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Film Review: Barry Levinson Jumps Into Found Footage Genre with ‘The Bay’
CHICAGO – Perhaps the last person I would have expected to leap into the found footage genre made so popular in films like “Paranormal Activity” is the director of character-driven pieces like “Diner” and “Avalon” and yet here’s Barry Levinson’s “The Bay,” opening today, November 9, 2012 at the Music Box Theatre in Chicago. Levinson’s understanding of character elevates what could have been an absolute disaster but can’t save the film from its genre failures and lack of tension. It’s interesting but forgettable and sometimes frustrating.
The conceit of “The Bay” is that we’re watching a film cobbled together by a journalist and a team who want to expose “what really happened” in the small seaside town of Claridge over the Fourth of July weekend in which hundreds of residents died in gruesome ways. Using news reports from the day, home movies, and footage shot by a pair of Oceanographers who stumble across the genetic anomaly of the century buried in the water, “The Bay” has an interesting structure even if the set-up often fails the “why would they be filming this” test of found footage films. (It also fails the “why would they cut this together like a horror movie with slo-mo and loud music” test.)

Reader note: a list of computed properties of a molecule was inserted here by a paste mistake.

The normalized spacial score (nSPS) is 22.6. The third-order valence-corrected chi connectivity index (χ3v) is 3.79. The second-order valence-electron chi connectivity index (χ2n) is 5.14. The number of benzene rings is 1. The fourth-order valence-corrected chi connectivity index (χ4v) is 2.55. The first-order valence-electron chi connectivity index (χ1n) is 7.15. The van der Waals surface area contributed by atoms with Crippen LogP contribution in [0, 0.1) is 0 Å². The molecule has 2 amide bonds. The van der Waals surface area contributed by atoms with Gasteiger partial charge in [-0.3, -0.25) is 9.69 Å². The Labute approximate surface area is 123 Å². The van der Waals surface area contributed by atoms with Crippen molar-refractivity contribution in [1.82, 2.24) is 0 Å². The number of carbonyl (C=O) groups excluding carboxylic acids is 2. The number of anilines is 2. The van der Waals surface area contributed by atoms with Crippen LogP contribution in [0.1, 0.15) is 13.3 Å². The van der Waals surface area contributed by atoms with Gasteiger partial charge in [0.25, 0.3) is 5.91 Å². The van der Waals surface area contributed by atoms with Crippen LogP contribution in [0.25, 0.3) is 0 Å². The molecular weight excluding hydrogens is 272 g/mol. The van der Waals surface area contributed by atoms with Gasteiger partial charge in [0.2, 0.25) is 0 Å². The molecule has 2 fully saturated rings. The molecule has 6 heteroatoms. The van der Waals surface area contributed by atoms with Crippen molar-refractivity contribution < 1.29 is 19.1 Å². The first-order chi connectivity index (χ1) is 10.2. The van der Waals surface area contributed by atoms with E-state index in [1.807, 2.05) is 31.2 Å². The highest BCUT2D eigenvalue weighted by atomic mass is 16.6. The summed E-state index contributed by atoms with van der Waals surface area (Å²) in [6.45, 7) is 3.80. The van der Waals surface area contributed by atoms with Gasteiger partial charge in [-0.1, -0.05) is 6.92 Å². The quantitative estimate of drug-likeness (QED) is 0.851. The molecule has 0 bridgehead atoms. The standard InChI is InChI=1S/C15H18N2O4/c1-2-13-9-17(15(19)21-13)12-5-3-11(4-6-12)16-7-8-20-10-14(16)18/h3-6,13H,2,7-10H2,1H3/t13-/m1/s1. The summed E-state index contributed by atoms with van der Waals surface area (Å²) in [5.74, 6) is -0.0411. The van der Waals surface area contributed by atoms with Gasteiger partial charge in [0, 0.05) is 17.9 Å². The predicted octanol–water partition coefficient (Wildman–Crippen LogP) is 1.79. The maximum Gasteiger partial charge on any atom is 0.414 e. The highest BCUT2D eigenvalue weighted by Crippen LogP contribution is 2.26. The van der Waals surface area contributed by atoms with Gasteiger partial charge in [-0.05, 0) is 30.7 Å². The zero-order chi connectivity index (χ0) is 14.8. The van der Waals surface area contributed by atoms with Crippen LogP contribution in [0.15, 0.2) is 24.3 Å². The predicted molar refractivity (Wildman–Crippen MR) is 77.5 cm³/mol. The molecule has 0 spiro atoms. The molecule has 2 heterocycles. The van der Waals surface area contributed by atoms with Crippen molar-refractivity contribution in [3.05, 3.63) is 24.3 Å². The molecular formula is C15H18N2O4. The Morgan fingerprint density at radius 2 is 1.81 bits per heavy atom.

|Read Brian Tallerico’s full review of “The Bay” in our reviews section.|
“The Bay” is pretty simple – there are parasites in that water and the steroids that have been given to the chickens in the town of Claridge that have then run off into the water through their droppings have made those little bloodsuckers into man-killers. There may have been warnings for months; warnings ignored by the Mayor and other people in power. However, there are no warnings for the locals. One minute, they’re having a crab-eating contest and enjoying the dunk tank on a beautiful holiday. The next minute, said crab eaters are throwing up their insides and the dunk-ee looks like she’s melting. Levinson and his team spare nothing in terms of the ick factor. “The Bay” will gross you out.
At its best, “The Bay” works because of Levinson’s understanding of “average people in an average town.” The scenes of people trying to communicate with loved ones over Skype or through their smartphones have a palpable sadness. These seem like real people who become increasingly aware that their situation is not going to have a happy ending. Watching a girl communicate with her friend about the lesions growing on her body or footage of a doctor talking to the CDC about an epidemic for which they are clearly not prepared has a deep sadness that is often a missing ingredient in horror.
Photo credit: Roadside Attractions